But the suddenness with which you gasped awake was real. So was the pounding of your heart, the sweat that soaked your sheets, the desperate shaking relief of  your return to the waking world. And the self effacing almost hysterical laughter that celebrated your escape from the dream world, from the nightmare of your imagination . . . that was very real.

Throughout the day you paused in thought now and then, drawing up fleeting images of that excursion into the darkness beyond sleep. You reminded yourself that it was only a dream. A strange, compelling nightmare, so real, so clearly a product of the imagination.

Hours later, as you set off on your weekend trip, you were still chiding yourself for the scream with which you had awakened, still laughing in relief at the unreal grip the dream had on you, when you heard the pop of your tire being punctured, the hiss of the air escaping. You cursed mildly and slowed and pulled to the side of the road. You were lucky there was an open area well off the pavement you could use for changing the tire. A dusty open area in front of a dusty, weed infested yard with a broken swing set, and a broken one-eyed doll, and a deserted, dilapidated little house with a single broken window, and a desolate screen door with a long tear in its fabric, that swung in the breeze, banging into the jamb. Bang. Bang. Bang.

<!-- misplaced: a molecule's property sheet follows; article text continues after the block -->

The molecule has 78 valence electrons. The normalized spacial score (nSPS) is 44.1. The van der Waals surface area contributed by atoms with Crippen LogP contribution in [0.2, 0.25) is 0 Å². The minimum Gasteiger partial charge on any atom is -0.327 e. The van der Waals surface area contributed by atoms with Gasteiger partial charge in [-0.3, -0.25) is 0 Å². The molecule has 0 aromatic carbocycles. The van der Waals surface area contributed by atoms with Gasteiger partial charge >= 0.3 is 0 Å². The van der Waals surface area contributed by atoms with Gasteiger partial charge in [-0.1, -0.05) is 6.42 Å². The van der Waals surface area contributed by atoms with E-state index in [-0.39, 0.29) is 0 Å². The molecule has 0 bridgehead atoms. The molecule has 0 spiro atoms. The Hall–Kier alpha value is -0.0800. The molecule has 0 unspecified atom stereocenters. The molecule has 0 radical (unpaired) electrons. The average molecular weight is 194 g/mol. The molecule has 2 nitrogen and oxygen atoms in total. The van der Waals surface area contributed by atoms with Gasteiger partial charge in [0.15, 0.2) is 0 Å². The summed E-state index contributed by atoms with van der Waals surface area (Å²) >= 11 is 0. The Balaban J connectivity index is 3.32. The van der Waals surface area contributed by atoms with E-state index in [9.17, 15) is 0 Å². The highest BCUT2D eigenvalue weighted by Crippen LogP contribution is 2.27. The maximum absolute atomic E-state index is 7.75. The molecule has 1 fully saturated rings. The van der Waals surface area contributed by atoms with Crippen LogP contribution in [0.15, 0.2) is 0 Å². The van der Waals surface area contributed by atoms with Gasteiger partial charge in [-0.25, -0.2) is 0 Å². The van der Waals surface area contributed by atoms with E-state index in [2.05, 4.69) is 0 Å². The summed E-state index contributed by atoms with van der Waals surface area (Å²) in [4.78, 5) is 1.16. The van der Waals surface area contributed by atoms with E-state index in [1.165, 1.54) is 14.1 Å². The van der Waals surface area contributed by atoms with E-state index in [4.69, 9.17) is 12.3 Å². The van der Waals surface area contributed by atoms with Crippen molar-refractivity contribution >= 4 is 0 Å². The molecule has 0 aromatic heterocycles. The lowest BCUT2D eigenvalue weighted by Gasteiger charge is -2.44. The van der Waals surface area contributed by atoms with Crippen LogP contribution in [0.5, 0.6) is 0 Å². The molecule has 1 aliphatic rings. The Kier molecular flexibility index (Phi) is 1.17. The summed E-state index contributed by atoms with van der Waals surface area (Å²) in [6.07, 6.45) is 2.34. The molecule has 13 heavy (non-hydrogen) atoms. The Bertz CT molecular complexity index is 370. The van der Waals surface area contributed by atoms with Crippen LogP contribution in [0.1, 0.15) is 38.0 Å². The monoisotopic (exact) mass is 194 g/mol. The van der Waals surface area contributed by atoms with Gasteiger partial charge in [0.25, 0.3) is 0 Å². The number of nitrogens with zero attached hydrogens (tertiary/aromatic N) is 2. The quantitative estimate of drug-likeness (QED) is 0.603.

Books Are Not For Burning

I first published this post in June of 2015, under the title The Book Burners Are at it Again. I think it bears saying again. I was angry at the time. I always get angry whenever someone with a personal agenda tries to shut down the free expression of thoughts and ideas. The link within the piece is still active, at least as of 6/6/2016.